Take the 2-minute tour ×
Stack Overflow is a question and answer site for professional and enthusiast programmers. It's 100% free.

I want to execute another program within C code. For example, I want to execute a command

./foo 1 2 3

foo is the program which exists in the same folder, and 1 2 3 are arguments. foo program creates a file which will be used in my code. How do I do this?

Thank you very much.

share|improve this question
    
Why does this question ask for C code and is tagged with C++? –  Johan Mar 9 '11 at 16:19

6 Answers 6

up vote 10 down vote accepted

Use system():

int status = system("./foo 1 2 3");

system() will wait for foo to complete execution, then return a status variable which you can use to check e.g. exitcode. man 2 wait on your linux system will list the various macros you can use to examine the status, the most interesting ones would be WIFEXITED and WEXITSTATUS

Alternatively, if you need to read foo's output to stdout, use popen().

share|improve this answer
    
system() is declared where? –  Jens Björnhager Sep 7 '13 at 18:04
    
stdlib.h, found in another answer. –  Jens Björnhager Sep 7 '13 at 18:06
    
See securecoding.cert.org/confluence/pages/… and alternative answer posted by this author. –  Jonathan Ben-Avraham Nov 27 '14 at 14:30
    
@Erik : What I can do if there is no available shell? –  user2284570 Apr 6 at 14:26

You can use fork() and system() so that your program doesn't have to wait until system() returns.

#include <stdio.h>
#include <stdlib.h>

int main(int argc,char* argv[]){

    int status;

    // By calling fork(), a child process will be created as a exact duplicate of the calling process.
    // Search for fork() (maybe "man fork" on Linux) for more information.
    if(fork() == 0){ 
        // Child process will return 0 from fork()
        printf("I'm the child process.\n");
        status = system("my_app");
        exit(0);
    }else{
        // Parent process will return a non-zero value from fork()
        printf("I'm the parent.\n");
    }

    printf("This is my main program and it will continue running and doing anything i want to...\n");

    return 0;
}
share|improve this answer

The system function invokes a shell to run the command. While this is convenient, it has well known security implications. If you can fully specify the path to the program or script that you want to execute, and you can afford losing the platform independence that system provides, then you can use an execve wrapper as illustrated in the exec_prog function below to more securely execute your program.

Here's how you specify the arguments in the caller:

const char    *my_argv[64] = {"/foo/bar/baz" , "-foo" , "-bar , NULL};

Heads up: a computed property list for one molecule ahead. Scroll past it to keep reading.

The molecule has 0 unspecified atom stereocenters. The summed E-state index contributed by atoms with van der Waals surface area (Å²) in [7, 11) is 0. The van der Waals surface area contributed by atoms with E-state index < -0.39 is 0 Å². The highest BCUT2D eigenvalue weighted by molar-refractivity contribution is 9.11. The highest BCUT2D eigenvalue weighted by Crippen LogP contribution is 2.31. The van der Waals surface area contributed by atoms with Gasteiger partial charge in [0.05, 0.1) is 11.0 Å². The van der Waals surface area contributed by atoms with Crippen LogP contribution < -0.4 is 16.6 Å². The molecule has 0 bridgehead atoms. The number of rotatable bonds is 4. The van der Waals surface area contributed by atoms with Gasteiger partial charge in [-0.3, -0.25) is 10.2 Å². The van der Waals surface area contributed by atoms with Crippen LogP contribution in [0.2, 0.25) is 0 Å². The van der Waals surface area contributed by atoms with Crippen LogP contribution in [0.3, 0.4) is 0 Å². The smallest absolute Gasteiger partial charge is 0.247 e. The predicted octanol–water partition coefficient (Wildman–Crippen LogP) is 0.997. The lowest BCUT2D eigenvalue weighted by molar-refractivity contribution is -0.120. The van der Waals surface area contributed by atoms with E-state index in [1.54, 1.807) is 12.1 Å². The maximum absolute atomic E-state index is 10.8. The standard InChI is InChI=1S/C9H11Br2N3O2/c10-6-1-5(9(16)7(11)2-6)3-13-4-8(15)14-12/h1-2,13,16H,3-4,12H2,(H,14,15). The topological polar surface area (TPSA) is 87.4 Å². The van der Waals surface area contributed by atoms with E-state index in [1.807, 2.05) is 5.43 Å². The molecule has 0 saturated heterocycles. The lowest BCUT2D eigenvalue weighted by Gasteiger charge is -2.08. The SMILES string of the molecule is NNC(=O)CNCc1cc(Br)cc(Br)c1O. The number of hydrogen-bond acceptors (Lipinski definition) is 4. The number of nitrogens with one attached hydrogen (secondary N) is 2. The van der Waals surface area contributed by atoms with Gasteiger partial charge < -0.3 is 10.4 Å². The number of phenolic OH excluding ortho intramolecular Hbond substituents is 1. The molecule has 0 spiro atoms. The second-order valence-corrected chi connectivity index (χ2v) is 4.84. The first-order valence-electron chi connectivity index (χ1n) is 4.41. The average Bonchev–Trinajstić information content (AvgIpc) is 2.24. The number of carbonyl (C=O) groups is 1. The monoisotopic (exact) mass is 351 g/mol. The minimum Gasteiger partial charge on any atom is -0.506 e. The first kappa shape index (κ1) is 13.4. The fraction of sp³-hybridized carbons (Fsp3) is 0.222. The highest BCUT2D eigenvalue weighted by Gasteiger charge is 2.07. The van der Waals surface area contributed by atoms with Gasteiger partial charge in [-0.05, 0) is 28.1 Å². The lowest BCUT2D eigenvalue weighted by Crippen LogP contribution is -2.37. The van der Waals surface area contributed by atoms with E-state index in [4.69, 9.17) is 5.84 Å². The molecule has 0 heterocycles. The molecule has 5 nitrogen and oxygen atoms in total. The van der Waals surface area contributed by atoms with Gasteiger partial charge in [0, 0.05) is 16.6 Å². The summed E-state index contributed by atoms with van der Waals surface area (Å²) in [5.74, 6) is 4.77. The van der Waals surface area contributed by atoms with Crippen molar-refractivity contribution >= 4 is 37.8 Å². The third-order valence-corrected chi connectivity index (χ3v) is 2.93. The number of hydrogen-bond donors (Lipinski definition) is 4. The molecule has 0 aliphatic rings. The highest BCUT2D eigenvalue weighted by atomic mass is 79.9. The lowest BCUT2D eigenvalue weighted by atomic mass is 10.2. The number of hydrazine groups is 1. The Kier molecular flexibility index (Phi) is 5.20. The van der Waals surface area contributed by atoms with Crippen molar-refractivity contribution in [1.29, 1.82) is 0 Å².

Then call the exec_prog function like this:

int rc = exec_prog(my_argv);

Here's the exec_prog function:

static int exec_prog(const char **argv)
{
    pid_t   my_pid;
    int     status, timeout /* unused ifdef WAIT_FOR_COMPLETION */;

    if (0 == (my_pid = fork())) {
            if (-1 == execve(argv[0], (char **)argv , NULL)) {
                    perror("child process execve failed [%m]");
                    return -1;
            }
    }

#ifdef WAIT_FOR_COMPLETION
    timeout = 1000;

    while (0 == waitpid(my_pid , &status , WNOHANG)) {
            if ( --timeout < 0 ) {
                    perror("timeout");
                    return -1;
            }
            sleep(1);
    }

    printf("%s WEXITSTATUS %d WIFEXITED %d [status %d]\n",
            argv[0], WEXITSTATUS(status), WIFEXITED(status), status);

    if (1 != WIFEXITED(status) || 0 != WEXITSTATUS(status)) {
            perror("%s failed, halt system");
            return -1;
    }

#endif
    return 0;
}

Remember the includes:

#include <unistd.h>
#include <sys/types.h>
#include <sys/wait.h>
#include <stdio.h>

See related SE post for situations that require communication with the executed program via file descriptors such as stdin and stdout.

share|improve this answer

In C

#include <stdlib.h>

system("./foo 1 2 3");

In C++

#include <cstdlib>

std::system("./foo 1 2 3");

Then open and read the file as usual.

share|improve this answer

How about like this:

char* cmd = "./foo 1 2 3";
system(cmd);
share|improve this answer
3  
While assigning a string literal to a char *, it is deprecated in C++ and a bad idea in C. –  larsmans Mar 8 '11 at 20:01
    
I meant: while it is valid, not just "while". :) –  larsmans Mar 8 '11 at 20:30

Here's the way to extend to variable args when you don't have the args hard coded (although they are still technically hard coded in this example, but should be easy to figure out how to extend...):

#include <stdio.h>
#include <stdlib.h>
#include <string.h>

int argcount = 3;
const char* args[] = {"1", "2", "3"};
const char* binary_name = "mybinaryname";
char myoutput_array[5000];

sprintf(myoutput_array, "%s", binary_name);
for(int i = 0; i < argcount; ++i)
{
    strcat(myoutput_array, " ");
    strcat(myoutput_array, args[i]);
}
system(myoutput_array);
share|improve this answer

Your Answer

 
discard

By posting your answer, you agree to the privacy policy and terms of service.

Not the answer you're looking for? Browse other questions tagged or ask your own question.